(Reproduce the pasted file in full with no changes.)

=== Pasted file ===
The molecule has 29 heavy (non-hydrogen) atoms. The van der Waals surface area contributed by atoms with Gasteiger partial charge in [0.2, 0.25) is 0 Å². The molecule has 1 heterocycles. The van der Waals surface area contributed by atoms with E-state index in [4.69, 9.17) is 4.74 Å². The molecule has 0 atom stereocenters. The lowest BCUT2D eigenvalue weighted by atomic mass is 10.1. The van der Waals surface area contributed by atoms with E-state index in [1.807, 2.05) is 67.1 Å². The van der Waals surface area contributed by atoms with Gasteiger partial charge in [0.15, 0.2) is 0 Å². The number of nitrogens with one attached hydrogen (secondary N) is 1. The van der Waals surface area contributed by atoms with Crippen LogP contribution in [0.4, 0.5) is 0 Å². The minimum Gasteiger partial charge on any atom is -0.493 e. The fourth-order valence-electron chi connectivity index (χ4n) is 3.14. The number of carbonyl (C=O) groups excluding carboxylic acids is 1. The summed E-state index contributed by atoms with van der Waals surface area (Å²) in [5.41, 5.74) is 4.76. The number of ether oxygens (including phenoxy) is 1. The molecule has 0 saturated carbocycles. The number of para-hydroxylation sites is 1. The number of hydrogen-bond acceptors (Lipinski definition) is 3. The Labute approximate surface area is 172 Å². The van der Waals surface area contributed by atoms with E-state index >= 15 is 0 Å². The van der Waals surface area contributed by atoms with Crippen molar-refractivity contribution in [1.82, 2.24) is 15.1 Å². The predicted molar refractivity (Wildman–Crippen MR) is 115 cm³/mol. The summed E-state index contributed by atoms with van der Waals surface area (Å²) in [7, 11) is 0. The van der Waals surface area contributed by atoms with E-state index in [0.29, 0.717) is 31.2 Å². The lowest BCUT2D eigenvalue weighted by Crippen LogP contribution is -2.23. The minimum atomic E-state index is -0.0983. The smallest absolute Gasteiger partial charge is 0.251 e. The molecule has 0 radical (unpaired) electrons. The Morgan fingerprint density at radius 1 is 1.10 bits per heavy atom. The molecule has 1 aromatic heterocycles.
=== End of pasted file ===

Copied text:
The molecule has 29 heavy (non-hydrogen) atoms. The van der Waals surface area contributed by atoms with Gasteiger partial charge in [0.2, 0.25) is 0 Å². The molecule has 1 heterocycles. The van der Waals surface area contributed by atoms with E-state index in [4.69, 9.17) is 4.74 Å². The molecule has 0 atom stereocenters. The lowest BCUT2D eigenvalue weighted by atomic mass is 10.1. The van der Waals surface area contributed by atoms with E-state index in [1.807, 2.05) is 67.1 Å². The van der Waals surface area contributed by atoms with Gasteiger partial charge in [0.15, 0.2) is 0 Å². The number of nitrogens with one attached hydrogen (secondary N) is 1. The van der Waals surface area contributed by atoms with Crippen LogP contribution in [0.4, 0.5) is 0 Å². The minimum Gasteiger partial charge on any atom is -0.493 e. The fourth-order valence-electron chi connectivity index (χ4n) is 3.14. The number of carbonyl (C=O) groups excluding carboxylic acids is 1. The summed E-state index contributed by atoms with van der Waals surface area (Å²) in [5.41, 5.74) is 4.76. The number of ether oxygens (including phenoxy) is 1. The molecule has 0 saturated carbocycles. The number of para-hydroxylation sites is 1. The number of hydrogen-bond acceptors (Lipinski definition) is 3. The Labute approximate surface area is 172 Å². The van der Waals surface area contributed by atoms with E-state index >= 15 is 0 Å². The van der Waals surface area contributed by atoms with Crippen molar-refractivity contribution in [1.82, 2.24) is 15.1 Å². The predicted molar refractivity (Wildman–Crippen MR) is 115 cm³/mol. The summed E-state index contributed by atoms with van der Waals surface area (Å²) in [7, 11) is 0. The van der Waals surface area contributed by atoms with E-state index in [0.29, 0.717) is 31.2 Å². The lowest BCUT2D eigenvalue weighted by Crippen LogP contribution is -2.23. The minimum atomic E-state index is -0.0983. The smallest absolute Gasteiger partial charge is 0.251 e. The molecule has 0 radical (unpaired) electrons. The Morgan fingerprint density at radius 1 is 1.10 bits per heavy atom. The molecule has 1 aromatic heterocycles.